Resources & Insights

Want to Franchise? Here’s What You Should Know

Thinking about starting or buying a franchised business? There’s certainly a wealth of opportunity out there! Before you jump into buying or starting a franchised business, it’s important to know the legislation that attempts to provide protection for potential investors.

In Ontario, the legislation that governs the protection of potential investors of franchises is called the Arthur Wishart Act.

One of the many things the Act does is set out a number of disclosure requirements for franchisors to adhere to. Franchisors are required to provide potential franchisees with a “disclosure document.” The disclosure document will provide background information and a sample franchise agreement for review prior to the potential franchisee making a final decision to move forward.

Franchise agreements may or may not be negotiable, as it usually depends on the strength, popularity, and age of the franchisor. But even if you can’t change a thing in it, it still is good practice to understand what you are signing and the pros and cons. Try remembering these two simple notations when going through an agreement:

  1. “C” for Control: look for and make note of which areas the franchisor has indicated they have control over, such as decisions that may effect your business like pricing or inventory; and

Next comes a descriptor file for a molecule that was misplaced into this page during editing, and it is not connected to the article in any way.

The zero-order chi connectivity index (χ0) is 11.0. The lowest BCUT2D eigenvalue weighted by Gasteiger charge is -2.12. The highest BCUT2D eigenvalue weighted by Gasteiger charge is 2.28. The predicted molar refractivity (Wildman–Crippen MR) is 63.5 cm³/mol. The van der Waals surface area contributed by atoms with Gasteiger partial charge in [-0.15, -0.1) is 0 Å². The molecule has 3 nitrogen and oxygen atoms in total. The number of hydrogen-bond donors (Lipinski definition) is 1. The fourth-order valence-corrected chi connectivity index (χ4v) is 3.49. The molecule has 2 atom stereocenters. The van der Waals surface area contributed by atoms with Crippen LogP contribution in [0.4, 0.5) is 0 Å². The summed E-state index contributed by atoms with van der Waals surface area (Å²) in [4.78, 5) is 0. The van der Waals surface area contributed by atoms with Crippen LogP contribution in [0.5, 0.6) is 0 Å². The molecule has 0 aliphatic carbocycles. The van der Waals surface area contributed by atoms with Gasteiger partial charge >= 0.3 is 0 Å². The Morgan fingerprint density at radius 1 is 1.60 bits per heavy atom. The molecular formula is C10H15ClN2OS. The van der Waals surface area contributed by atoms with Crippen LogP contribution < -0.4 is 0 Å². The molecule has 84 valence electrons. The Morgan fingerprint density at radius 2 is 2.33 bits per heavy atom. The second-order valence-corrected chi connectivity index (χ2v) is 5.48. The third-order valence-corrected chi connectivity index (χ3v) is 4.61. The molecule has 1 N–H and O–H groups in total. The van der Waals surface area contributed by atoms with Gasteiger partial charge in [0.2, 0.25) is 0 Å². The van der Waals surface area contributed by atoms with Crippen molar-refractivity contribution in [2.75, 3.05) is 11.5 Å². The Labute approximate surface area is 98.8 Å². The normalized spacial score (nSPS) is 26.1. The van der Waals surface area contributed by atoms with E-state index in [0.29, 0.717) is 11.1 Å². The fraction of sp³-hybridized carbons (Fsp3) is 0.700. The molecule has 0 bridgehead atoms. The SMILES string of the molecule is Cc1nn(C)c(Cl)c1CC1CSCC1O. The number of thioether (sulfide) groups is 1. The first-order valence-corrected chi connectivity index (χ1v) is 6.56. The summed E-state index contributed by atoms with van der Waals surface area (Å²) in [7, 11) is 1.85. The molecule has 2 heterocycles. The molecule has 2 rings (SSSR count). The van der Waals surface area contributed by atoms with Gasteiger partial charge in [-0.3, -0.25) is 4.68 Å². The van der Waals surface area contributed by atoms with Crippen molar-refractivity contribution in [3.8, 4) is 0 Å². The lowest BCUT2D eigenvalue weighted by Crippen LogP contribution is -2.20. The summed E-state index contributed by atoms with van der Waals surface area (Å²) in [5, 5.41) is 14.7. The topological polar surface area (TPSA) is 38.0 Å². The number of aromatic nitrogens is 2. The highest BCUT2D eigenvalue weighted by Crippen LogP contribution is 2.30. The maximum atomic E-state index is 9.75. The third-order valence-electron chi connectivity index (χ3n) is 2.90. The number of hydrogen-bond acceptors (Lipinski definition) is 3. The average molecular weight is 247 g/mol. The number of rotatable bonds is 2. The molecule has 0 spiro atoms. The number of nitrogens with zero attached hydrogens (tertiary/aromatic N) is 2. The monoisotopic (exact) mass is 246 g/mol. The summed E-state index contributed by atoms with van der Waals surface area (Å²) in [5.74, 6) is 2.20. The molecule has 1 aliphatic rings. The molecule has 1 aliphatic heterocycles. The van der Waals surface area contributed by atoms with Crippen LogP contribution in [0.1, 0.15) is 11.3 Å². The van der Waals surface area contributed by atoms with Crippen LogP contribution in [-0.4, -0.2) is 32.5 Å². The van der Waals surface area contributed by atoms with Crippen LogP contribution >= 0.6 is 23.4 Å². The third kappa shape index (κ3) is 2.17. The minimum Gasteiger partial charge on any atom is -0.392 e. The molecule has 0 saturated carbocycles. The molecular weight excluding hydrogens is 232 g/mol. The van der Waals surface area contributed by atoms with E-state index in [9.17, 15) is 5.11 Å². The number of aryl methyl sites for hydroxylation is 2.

2. The Dollar Sign ($): areas where the franchisor has the power to make you spend further money, such as forced upgrading to leasehold improvements, or forced buying from franchisor-approved suppliers only.

Buying a franchise can often be a very lucrative way of starting a business. The pros are that you will benefit from the experience of the franchisor, and can benefit from things like combined marketing, trade-name value, etc. The cons include, quite often, that you will need to give up some control over the business operations and the costs of things like royalty payments and required marketing.

Franchising isn’t for everyone, but if you are considering it, speak to a lawyer. Knowing what the arrangement will be from the outset, and making sure it fits with your plans, goals, and personality makes good business sense.

Written by Joanne McPhail and Nahal Golmohammadi